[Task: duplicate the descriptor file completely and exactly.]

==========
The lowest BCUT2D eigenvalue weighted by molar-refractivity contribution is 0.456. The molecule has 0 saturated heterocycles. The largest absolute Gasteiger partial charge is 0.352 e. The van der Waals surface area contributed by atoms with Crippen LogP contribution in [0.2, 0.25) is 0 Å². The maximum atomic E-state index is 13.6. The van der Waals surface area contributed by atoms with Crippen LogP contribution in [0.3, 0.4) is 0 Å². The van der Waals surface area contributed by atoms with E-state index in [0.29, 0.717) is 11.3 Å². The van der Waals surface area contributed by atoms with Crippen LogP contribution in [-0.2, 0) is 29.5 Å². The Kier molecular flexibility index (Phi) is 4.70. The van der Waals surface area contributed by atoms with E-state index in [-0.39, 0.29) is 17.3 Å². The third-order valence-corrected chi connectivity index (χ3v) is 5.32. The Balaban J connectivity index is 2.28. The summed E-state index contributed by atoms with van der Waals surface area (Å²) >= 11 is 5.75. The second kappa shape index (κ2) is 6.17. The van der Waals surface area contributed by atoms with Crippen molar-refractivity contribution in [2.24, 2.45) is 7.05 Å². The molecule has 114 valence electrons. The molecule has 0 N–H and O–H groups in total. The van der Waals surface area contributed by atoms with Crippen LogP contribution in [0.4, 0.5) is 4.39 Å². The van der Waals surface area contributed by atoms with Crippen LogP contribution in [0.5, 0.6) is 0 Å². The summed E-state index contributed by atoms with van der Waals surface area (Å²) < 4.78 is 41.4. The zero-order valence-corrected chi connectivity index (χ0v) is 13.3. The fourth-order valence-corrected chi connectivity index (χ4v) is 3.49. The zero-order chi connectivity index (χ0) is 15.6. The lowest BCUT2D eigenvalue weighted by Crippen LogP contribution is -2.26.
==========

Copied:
The lowest BCUT2D eigenvalue weighted by molar-refractivity contribution is 0.456. The molecule has 0 saturated heterocycles. The largest absolute Gasteiger partial charge is 0.352 e. The van der Waals surface area contributed by atoms with Crippen LogP contribution in [0.2, 0.25) is 0 Å². The maximum atomic E-state index is 13.6. The van der Waals surface area contributed by atoms with Crippen LogP contribution in [0.3, 0.4) is 0 Å². The van der Waals surface area contributed by atoms with E-state index in [0.29, 0.717) is 11.3 Å². The van der Waals surface area contributed by atoms with Crippen LogP contribution in [-0.2, 0) is 29.5 Å². The Kier molecular flexibility index (Phi) is 4.70. The van der Waals surface area contributed by atoms with E-state index in [-0.39, 0.29) is 17.3 Å². The third-order valence-corrected chi connectivity index (χ3v) is 5.32. The Balaban J connectivity index is 2.28. The summed E-state index contributed by atoms with van der Waals surface area (Å²) >= 11 is 5.75. The second kappa shape index (κ2) is 6.17. The van der Waals surface area contributed by atoms with Crippen molar-refractivity contribution in [2.24, 2.45) is 7.05 Å². The molecule has 114 valence electrons. The molecule has 0 N–H and O–H groups in total. The van der Waals surface area contributed by atoms with Crippen LogP contribution in [0.4, 0.5) is 4.39 Å². The van der Waals surface area contributed by atoms with Crippen LogP contribution in [0.5, 0.6) is 0 Å². The summed E-state index contributed by atoms with van der Waals surface area (Å²) < 4.78 is 41.4. The zero-order valence-corrected chi connectivity index (χ0v) is 13.3. The fourth-order valence-corrected chi connectivity index (χ4v) is 3.49. The zero-order chi connectivity index (χ0) is 15.6. The lowest BCUT2D eigenvalue weighted by Crippen LogP contribution is -2.26.